“There”—a word so many of us use on a daily basis with no hesitation or thought. It just jumps out, but it is so crucial. How many classes did you pass, and how many cool moments are captured in your memory just by being there in that moment with very little effort? But now, looking back at your important moments, you realize they all began with being there. Being a mentor and a Big is much the same. No matter the time, the place or the tenure, all it takes is that same effortless concept of being there for your Little.
When I first spoke to JBBBS about my Little, I thought they were describing me: “Young boy, single mother, inner city and, oh, you have to speak Russian.”
I thought to myself, “If this isn’t a match made in heaven, I don’t know what is!”
When I met Danny, I was nervous. Kids these days are so smart; earning their approval can be more difficult than acing a job interview. We talked about basketball, Russia, his mom, what kind of food he likes. I had so many plans and I was so excited to be his mentor. I thought to myself, “All of those things that were difficult for me as a little Russian boy in Boston I could have the opportunity to help him with.” The thought of that excited me but also overwhelmed me. How was I supposed to start?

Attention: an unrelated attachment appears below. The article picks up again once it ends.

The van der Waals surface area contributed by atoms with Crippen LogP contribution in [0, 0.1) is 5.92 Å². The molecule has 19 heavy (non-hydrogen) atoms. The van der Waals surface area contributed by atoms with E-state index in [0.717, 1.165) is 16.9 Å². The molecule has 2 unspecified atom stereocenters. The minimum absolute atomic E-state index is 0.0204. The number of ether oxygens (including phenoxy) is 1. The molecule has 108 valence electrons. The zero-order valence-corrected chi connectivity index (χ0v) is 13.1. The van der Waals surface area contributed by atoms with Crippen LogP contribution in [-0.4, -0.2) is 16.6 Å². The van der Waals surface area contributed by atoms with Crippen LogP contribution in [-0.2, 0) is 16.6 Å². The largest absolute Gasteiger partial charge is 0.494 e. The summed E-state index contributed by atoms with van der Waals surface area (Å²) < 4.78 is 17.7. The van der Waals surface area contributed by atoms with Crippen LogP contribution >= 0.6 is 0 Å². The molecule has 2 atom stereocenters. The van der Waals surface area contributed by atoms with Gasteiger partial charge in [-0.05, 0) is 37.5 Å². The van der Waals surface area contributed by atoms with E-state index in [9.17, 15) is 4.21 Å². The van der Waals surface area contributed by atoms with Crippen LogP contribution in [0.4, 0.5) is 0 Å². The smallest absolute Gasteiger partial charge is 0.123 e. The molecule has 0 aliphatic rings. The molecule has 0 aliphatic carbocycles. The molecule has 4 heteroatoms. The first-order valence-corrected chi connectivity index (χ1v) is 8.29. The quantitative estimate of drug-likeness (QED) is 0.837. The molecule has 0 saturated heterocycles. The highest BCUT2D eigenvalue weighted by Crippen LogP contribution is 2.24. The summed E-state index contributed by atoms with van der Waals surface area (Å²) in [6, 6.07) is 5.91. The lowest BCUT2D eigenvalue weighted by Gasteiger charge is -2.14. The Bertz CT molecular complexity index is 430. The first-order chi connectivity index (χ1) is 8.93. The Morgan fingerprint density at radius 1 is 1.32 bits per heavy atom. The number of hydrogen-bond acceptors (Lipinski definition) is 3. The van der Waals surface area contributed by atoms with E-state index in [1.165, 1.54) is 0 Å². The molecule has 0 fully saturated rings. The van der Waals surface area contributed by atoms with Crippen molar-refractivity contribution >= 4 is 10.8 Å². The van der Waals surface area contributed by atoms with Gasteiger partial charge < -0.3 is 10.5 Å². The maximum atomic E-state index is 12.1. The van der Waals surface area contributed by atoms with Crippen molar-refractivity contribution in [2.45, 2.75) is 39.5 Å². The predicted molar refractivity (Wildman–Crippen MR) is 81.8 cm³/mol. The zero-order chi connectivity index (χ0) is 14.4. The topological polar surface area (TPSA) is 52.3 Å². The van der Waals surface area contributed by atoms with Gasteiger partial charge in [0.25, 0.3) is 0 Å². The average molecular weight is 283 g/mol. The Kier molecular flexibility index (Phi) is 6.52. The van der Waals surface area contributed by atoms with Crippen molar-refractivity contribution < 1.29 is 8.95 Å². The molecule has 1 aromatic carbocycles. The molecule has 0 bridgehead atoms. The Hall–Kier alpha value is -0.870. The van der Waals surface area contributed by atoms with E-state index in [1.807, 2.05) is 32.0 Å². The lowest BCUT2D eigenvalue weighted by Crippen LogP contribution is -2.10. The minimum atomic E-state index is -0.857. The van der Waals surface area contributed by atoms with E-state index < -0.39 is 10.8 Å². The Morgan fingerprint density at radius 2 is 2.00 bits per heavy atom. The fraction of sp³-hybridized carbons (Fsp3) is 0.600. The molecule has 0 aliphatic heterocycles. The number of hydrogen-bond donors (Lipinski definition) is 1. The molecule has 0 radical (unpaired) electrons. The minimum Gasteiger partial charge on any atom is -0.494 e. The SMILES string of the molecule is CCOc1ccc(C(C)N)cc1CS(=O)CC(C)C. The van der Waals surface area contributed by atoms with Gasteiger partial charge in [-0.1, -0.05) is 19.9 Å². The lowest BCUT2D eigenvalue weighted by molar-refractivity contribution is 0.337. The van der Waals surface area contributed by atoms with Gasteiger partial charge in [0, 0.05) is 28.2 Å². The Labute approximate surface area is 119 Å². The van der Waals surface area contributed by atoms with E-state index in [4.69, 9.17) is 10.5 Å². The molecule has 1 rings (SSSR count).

We proceeded to hit it off and spent the coming weeks bowling, playing chess, trying out new places to eat, exploring Boston and, most important, having random conversations to get to know each other. One day, I ran out of ideas for a plan with my Little. I picked him up and on the spur of the moment, we went on a hike in Quincy and proceeded to make a post-hike stop at Chipotle and replenish with a Gatorade.
On the ride home that day, Danny was really thankful, but I didn’t really understand why. If I was being honest, I didn’t even plan a good day. I just threw something together. Then, right when we got to his apartment, he said the words that put all the pieces of the puzzle together for me: “I had a lot of fun today. It’s pretty cool how we’re friends. Thanks for picking me up.”
In that moment, it hit me: Being a mentor and a Big isn’t complicated. It’s not about orchestrating the perfect day, or the perfect outing, or saying the right things at the right time. When you’re a child, your greatest fear is being alone, and just knowing that someone will be there with you and for you makes all the difference.
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